A group of musicians, brought together by an initiative to help older people in Banbury feel less isolated, have continued to jam despite being unable to get together during lockdown.
Published: Tuesday, 2nd June 2020
Banbury Rusty Musicians were formed with funding from Cherwell District Council, meeting every Thursday at The Mill Arts Centre. A similar project was also established at OYAP’s Studi02 at the old St Edburg’s School in Bicester on a Monday afternoon.
COVID-19 meant these sessions were suspended, but Banbury’s Rusties took the challenge head on and have continued to make music during lockdown.
Inspired by the technology helping members to stay in touch with family during the coronavirus pandemic, the Rusties have taken to email, Whatsapp and video conferencing platform Zoom to stay connected.
The group send track ideas to each other throughout the week, play and record their section and email them across to guitarist, Martin, to mix them down.
Martin says: “Everyone had missed our Thursday sessions at the Mill in Banbury. This has enabled us to still get some semblance of playing in a group. It’ll never replace the fun of actually being amongst a group of fellow musicians, but it’s the next best thing. And it has improved all of our musical abilities.”
Cllr Andrew McHugh, Cherwell’s lead member for health and wellbeing said: “Banbury Rusty Musicians are a great example of how it’s possible to continue to operate by adapting to the unique challenges of COVID-19. A positive attitude, a desire to carry on in the face of adversity and a willingness to embrace new technology has allowed these talented performers to continue doing something they love.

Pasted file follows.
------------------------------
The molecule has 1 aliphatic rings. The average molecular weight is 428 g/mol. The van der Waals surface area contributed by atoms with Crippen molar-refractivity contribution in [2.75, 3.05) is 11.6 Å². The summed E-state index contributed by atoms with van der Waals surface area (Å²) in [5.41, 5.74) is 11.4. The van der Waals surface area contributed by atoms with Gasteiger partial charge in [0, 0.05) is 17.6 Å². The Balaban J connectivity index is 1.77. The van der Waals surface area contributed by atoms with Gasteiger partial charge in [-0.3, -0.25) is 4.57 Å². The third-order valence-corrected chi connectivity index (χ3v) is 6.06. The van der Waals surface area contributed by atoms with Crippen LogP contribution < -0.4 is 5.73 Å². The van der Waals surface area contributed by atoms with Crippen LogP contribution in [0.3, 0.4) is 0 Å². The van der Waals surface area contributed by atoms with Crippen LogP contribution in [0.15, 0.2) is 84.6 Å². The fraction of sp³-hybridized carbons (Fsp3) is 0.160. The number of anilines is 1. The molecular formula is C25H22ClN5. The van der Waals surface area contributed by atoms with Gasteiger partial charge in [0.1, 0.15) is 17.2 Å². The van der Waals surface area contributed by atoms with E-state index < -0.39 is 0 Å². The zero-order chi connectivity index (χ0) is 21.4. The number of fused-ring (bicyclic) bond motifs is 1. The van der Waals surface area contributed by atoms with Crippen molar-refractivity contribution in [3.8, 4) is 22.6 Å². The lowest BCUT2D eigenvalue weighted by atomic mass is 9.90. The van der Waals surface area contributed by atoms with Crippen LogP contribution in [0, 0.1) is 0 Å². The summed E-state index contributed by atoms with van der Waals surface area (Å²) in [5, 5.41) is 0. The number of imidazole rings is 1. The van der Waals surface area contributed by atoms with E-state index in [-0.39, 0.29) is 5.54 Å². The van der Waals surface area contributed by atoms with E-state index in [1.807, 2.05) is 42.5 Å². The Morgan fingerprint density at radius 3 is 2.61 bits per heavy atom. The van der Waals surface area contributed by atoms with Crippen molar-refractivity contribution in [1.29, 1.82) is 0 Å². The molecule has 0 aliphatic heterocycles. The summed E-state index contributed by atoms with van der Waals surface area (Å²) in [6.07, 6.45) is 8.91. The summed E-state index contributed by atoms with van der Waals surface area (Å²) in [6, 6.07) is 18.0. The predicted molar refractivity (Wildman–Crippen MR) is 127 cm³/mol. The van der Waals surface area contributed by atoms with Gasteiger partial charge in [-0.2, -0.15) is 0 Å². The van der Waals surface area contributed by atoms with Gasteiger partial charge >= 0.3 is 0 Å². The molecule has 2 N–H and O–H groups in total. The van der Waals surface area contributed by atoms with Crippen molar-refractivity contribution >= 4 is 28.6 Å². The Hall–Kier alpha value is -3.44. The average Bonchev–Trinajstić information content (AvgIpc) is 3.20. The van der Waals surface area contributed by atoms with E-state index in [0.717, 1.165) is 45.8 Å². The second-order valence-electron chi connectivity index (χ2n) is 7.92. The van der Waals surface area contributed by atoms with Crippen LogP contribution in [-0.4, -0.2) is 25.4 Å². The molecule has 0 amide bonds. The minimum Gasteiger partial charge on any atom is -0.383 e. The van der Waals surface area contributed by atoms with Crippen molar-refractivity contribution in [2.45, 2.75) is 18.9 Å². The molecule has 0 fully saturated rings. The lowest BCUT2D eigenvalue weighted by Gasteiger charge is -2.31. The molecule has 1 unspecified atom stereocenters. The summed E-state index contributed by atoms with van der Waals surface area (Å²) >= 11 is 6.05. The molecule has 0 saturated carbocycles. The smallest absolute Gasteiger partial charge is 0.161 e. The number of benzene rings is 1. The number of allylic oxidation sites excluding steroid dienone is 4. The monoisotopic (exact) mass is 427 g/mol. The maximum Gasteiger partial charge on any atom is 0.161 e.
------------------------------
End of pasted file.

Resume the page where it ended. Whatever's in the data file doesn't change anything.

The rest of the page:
“I’ve had first-hand experience of how uplifting it is to make music together, having previously played electric fiddle for the Rusties. During lockdown, taking opportunities to improve your mental wellbeing is hugely important and I congratulate all those taking part in this fabulous project!”
One of the group’s first ‘furlough tracks’ was inspired by the weekly Clap for Careers, bringing communities out onto the street to applaud and bang pots and pans to show thanks to workers on the front-line in the fight against COVID-19.
Renee, a singer, percussionist and part time guitarist, came up with the idea to cover Mardis Gras and sent out the lyrics for other members of the band to add their parts. Rene said: “Everyone was so pleased with the result that we decided to keep doing it and now we are recording one or two songs a week from our normal rusty sessions.”
“This Rusties venture has been a bright spot for me in a very dark period, and I’m so proud to be a part of it!!”